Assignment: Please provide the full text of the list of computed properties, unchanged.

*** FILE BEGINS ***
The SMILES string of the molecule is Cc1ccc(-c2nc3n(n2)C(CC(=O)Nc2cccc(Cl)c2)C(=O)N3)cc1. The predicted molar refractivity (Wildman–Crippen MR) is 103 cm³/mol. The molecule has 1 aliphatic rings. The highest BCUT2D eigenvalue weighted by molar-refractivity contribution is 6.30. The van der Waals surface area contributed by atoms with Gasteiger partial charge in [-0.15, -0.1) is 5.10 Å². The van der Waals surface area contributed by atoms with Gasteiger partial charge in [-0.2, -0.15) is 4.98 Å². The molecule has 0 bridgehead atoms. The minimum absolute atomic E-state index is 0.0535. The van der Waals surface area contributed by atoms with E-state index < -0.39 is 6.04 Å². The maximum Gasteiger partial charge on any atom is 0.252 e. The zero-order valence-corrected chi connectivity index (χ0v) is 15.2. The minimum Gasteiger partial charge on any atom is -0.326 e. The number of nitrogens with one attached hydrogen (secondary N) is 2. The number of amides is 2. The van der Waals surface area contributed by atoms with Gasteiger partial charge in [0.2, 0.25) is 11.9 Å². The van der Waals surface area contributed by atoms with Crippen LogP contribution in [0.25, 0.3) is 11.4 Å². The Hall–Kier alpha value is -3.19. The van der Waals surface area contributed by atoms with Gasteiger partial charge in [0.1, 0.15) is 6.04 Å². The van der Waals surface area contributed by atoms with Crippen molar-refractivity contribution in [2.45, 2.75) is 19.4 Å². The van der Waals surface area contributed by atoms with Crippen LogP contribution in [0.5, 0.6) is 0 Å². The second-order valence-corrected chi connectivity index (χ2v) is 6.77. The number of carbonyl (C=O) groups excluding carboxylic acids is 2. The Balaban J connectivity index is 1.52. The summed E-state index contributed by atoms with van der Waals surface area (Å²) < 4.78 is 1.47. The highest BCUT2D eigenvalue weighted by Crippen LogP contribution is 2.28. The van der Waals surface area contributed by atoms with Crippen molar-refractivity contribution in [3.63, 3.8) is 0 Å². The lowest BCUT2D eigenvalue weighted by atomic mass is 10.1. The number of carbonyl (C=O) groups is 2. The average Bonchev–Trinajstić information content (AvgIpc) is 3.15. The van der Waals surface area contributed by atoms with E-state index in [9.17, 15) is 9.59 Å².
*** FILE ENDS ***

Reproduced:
The SMILES string of the molecule is Cc1ccc(-c2nc3n(n2)C(CC(=O)Nc2cccc(Cl)c2)C(=O)N3)cc1. The predicted molar refractivity (Wildman–Crippen MR) is 103 cm³/mol. The molecule has 1 aliphatic rings. The highest BCUT2D eigenvalue weighted by molar-refractivity contribution is 6.30. The van der Waals surface area contributed by atoms with Gasteiger partial charge in [-0.15, -0.1) is 5.10 Å². The van der Waals surface area contributed by atoms with Gasteiger partial charge in [-0.2, -0.15) is 4.98 Å². The molecule has 0 bridgehead atoms. The minimum absolute atomic E-state index is 0.0535. The van der Waals surface area contributed by atoms with E-state index < -0.39 is 6.04 Å². The maximum Gasteiger partial charge on any atom is 0.252 e. The zero-order valence-corrected chi connectivity index (χ0v) is 15.2. The minimum Gasteiger partial charge on any atom is -0.326 e. The number of nitrogens with one attached hydrogen (secondary N) is 2. The number of amides is 2. The van der Waals surface area contributed by atoms with Gasteiger partial charge in [0.2, 0.25) is 11.9 Å². The van der Waals surface area contributed by atoms with Crippen LogP contribution in [0.25, 0.3) is 11.4 Å². The Hall–Kier alpha value is -3.19. The van der Waals surface area contributed by atoms with Gasteiger partial charge in [0.1, 0.15) is 6.04 Å². The van der Waals surface area contributed by atoms with Crippen molar-refractivity contribution in [2.45, 2.75) is 19.4 Å². The van der Waals surface area contributed by atoms with Crippen LogP contribution in [0.5, 0.6) is 0 Å². The second-order valence-corrected chi connectivity index (χ2v) is 6.77. The number of carbonyl (C=O) groups excluding carboxylic acids is 2. The Balaban J connectivity index is 1.52. The summed E-state index contributed by atoms with van der Waals surface area (Å²) < 4.78 is 1.47. The highest BCUT2D eigenvalue weighted by Crippen LogP contribution is 2.28. The van der Waals surface area contributed by atoms with Crippen molar-refractivity contribution in [3.63, 3.8) is 0 Å². The lowest BCUT2D eigenvalue weighted by atomic mass is 10.1. The number of carbonyl (C=O) groups is 2. The average Bonchev–Trinajstić information content (AvgIpc) is 3.15. The van der Waals surface area contributed by atoms with E-state index in [9.17, 15) is 9.59 Å².